Accuracy metrics of cross-validation are difficult because it lives in a statistical gray zone where the samples aren't coming from the same model, but the models aren't independent either since most of the training data are the same. Ideally, you should avoid the situation all together by setting aside an explicit testing set. If that is not possible (ex. the dataset is too small to set any aside and still do CV), it is generally better to avoid aggregation and report the statistics for each fold. This can tell you a lot about the stability of the model because an average accuracy of 80% where half the folds have an accuracy of 100% and half have an accuracy of 60% has a very different interpretation than one where every fold is 80%.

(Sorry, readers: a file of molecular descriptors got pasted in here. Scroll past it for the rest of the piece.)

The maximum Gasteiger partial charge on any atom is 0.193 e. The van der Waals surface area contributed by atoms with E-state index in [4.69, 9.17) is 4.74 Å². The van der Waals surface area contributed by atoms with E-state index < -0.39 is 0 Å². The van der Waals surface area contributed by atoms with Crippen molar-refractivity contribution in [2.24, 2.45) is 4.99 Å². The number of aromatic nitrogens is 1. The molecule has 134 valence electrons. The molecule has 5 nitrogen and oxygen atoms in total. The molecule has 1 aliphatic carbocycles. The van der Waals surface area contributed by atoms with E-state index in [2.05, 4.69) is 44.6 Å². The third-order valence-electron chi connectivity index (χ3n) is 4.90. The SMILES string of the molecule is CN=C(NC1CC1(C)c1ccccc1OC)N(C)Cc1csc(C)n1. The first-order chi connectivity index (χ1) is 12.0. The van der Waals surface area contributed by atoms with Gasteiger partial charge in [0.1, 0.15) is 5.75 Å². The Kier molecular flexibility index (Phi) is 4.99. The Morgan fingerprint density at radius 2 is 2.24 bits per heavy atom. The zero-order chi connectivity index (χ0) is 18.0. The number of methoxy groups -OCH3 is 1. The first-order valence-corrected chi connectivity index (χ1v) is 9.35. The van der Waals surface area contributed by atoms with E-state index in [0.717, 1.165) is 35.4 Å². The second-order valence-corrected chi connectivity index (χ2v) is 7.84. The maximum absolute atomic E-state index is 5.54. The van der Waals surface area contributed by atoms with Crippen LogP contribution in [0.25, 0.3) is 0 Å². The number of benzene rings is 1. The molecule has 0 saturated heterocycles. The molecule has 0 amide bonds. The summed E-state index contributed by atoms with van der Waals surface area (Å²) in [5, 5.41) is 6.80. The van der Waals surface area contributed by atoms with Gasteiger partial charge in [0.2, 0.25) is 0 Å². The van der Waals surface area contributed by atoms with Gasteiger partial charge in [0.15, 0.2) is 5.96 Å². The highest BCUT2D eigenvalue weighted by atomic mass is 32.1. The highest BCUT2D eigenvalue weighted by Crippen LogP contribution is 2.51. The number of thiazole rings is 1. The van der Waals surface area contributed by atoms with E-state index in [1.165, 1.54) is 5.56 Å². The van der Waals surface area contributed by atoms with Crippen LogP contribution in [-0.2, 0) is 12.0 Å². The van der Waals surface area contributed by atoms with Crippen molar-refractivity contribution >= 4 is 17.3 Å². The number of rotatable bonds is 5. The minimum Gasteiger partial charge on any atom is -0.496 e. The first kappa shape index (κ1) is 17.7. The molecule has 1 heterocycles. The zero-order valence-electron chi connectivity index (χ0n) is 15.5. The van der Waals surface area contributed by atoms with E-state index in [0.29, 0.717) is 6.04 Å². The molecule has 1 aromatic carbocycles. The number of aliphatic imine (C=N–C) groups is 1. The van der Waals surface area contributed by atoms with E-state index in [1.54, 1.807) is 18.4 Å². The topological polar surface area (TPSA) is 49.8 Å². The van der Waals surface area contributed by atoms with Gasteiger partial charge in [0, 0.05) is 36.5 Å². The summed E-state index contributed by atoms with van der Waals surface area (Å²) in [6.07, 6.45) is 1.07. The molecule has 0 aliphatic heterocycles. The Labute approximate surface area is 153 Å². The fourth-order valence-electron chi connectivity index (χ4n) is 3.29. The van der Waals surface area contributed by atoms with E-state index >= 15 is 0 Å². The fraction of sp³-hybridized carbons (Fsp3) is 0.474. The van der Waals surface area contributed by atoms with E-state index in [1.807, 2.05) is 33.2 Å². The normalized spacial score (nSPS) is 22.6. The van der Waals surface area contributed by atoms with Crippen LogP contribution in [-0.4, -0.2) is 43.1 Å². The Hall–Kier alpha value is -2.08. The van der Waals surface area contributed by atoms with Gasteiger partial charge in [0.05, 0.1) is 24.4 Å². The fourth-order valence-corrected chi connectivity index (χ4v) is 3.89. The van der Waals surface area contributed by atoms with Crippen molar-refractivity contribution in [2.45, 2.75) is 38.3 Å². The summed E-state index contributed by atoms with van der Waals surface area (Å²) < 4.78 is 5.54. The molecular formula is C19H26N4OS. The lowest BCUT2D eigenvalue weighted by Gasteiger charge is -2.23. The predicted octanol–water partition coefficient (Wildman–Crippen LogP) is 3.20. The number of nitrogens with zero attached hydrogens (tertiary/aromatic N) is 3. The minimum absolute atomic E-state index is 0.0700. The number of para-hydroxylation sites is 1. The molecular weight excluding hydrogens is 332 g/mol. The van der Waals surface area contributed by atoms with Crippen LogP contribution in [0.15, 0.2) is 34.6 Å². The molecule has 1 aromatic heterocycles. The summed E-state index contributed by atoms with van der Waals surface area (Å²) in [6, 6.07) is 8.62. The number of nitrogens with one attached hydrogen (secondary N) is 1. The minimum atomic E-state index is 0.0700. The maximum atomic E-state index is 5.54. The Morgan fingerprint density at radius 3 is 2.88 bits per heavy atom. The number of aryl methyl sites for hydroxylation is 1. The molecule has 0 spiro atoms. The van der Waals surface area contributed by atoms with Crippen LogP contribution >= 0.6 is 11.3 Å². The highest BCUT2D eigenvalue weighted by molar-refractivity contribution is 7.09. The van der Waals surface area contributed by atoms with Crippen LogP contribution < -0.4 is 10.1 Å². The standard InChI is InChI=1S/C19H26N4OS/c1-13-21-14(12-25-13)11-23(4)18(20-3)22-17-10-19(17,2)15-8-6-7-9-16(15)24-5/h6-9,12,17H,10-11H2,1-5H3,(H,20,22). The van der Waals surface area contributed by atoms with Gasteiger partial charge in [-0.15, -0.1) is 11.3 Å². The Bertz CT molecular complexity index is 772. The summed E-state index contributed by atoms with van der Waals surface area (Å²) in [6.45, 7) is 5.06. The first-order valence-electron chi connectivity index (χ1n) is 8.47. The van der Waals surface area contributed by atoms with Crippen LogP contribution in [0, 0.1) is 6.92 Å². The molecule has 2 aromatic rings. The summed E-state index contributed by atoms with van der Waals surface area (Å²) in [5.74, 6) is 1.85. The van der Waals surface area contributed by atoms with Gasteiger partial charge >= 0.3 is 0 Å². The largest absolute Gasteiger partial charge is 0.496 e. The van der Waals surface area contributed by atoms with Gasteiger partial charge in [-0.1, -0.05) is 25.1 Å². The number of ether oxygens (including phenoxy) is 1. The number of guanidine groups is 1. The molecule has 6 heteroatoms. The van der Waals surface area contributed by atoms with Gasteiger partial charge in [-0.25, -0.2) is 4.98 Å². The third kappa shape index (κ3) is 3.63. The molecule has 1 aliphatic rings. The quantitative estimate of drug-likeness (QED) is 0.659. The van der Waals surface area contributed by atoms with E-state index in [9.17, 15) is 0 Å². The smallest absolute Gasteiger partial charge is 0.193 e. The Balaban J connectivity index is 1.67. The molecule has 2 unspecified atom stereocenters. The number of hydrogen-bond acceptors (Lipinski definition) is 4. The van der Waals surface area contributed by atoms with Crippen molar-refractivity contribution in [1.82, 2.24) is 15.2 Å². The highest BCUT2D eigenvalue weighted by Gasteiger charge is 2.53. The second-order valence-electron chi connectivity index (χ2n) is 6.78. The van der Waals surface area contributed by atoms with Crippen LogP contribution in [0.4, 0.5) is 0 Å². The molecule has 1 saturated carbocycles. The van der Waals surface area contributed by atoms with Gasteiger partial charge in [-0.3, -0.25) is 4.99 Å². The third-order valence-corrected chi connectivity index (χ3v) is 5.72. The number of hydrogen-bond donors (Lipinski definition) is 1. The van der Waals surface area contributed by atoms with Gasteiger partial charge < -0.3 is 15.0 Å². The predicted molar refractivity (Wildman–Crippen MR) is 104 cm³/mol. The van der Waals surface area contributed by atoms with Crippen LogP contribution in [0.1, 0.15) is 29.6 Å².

You can additionally report the aggregate measures, but make it clear what you are doing. Putting the aggregate along side a plot of the individual folds usually does this well.